Would love to hear from the hospitality sales & marketing pros out there!

Hearing No Objections while Prospecting?

An objection
My job here at Greenfield involves getting our team ready for lead generation projects for hotel, CVB and other meetings industry clients. Recently while speaking with a Sales Manager for a destination, I asked her what some of the standard/typical objections were that she faced when she made her prospecting calls.

To my surprise she answered, “I don’t get objections – there are none”.  I was so stunned I didn't know how to respond (and for those who know me, this should surprise you).

I was surprised because objections are such a natural evolution of the prospecting process.  To not encounter any is unimaginable to me. Maybe in this case, the Sales Manager did not want to look weak or unprepared for the question I posed in front of our team.  I do believe though that this is an old-fashioned way of thinking – and it will make prospects hang up the phone.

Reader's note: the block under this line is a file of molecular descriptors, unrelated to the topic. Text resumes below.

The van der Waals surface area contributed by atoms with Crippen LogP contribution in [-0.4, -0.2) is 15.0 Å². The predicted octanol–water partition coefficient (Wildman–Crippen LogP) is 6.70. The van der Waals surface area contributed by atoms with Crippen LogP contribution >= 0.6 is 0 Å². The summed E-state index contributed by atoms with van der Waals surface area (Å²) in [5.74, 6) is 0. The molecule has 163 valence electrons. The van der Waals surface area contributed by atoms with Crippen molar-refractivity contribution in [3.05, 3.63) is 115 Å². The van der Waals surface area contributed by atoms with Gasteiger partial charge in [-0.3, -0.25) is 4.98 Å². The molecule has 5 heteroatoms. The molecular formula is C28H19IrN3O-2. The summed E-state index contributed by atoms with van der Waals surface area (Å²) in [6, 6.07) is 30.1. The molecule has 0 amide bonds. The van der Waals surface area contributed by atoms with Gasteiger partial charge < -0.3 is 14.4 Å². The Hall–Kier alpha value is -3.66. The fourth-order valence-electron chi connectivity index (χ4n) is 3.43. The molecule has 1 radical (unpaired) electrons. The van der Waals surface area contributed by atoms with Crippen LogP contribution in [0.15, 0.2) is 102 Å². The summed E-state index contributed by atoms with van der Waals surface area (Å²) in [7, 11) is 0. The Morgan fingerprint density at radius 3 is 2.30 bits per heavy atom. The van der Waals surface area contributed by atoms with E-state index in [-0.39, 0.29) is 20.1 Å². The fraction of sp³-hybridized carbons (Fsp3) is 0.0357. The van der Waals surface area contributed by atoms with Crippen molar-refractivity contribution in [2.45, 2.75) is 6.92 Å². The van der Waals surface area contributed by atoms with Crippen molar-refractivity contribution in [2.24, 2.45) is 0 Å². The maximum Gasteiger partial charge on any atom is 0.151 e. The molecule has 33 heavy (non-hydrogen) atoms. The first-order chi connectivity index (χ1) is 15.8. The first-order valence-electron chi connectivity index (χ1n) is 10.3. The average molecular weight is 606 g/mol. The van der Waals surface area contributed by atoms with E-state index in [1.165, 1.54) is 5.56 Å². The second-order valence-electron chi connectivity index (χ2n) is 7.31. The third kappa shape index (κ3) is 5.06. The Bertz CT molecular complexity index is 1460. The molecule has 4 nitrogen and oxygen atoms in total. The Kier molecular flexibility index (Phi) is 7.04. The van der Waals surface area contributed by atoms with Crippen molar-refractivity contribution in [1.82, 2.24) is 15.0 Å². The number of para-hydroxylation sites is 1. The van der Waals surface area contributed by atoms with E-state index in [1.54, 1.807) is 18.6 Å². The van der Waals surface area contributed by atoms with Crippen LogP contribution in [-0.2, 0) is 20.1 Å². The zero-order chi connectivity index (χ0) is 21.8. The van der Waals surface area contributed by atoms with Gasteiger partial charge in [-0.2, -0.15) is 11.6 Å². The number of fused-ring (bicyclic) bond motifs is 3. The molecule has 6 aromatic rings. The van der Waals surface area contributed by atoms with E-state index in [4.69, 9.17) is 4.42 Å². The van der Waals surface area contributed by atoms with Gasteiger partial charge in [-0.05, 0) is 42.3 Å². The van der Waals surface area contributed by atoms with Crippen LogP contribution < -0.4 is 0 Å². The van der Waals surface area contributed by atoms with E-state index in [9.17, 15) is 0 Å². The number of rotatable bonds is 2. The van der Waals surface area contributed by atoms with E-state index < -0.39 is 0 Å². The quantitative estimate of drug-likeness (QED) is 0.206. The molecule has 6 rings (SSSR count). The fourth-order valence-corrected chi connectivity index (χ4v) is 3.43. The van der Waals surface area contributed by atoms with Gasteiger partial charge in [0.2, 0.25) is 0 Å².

When I asked the same question of another destination rep he said, “The biggest object we hear is the driving time from the closest airport to our destination.”  And when asked how they handle this, the response was, “By informing the contact that the highway has been extended, and comparing it to a drive in their local region – i.e. it may be a 90-minute drive to our destination from the airport, but that time is similar to rush-hour traffic in Toronto from many outlying areas.”  For our team, this was a GREAT start to come up with talking points in order to effectively address the objection!

While no one will ever be able to get around every objection, being prepared for them is a critical element for success when prospecting.

Remember:  Listen to what they are saying (and not saying).  And, as Colleen Francis, one of our Sales Trainers, always says: STOP.  ACKNOWLEDGE.  ASK.  Hear them out, acknowledge what you heard, and ask another question to further clarify – it will help you get around the objection, and may ultimately give you what you want – new business.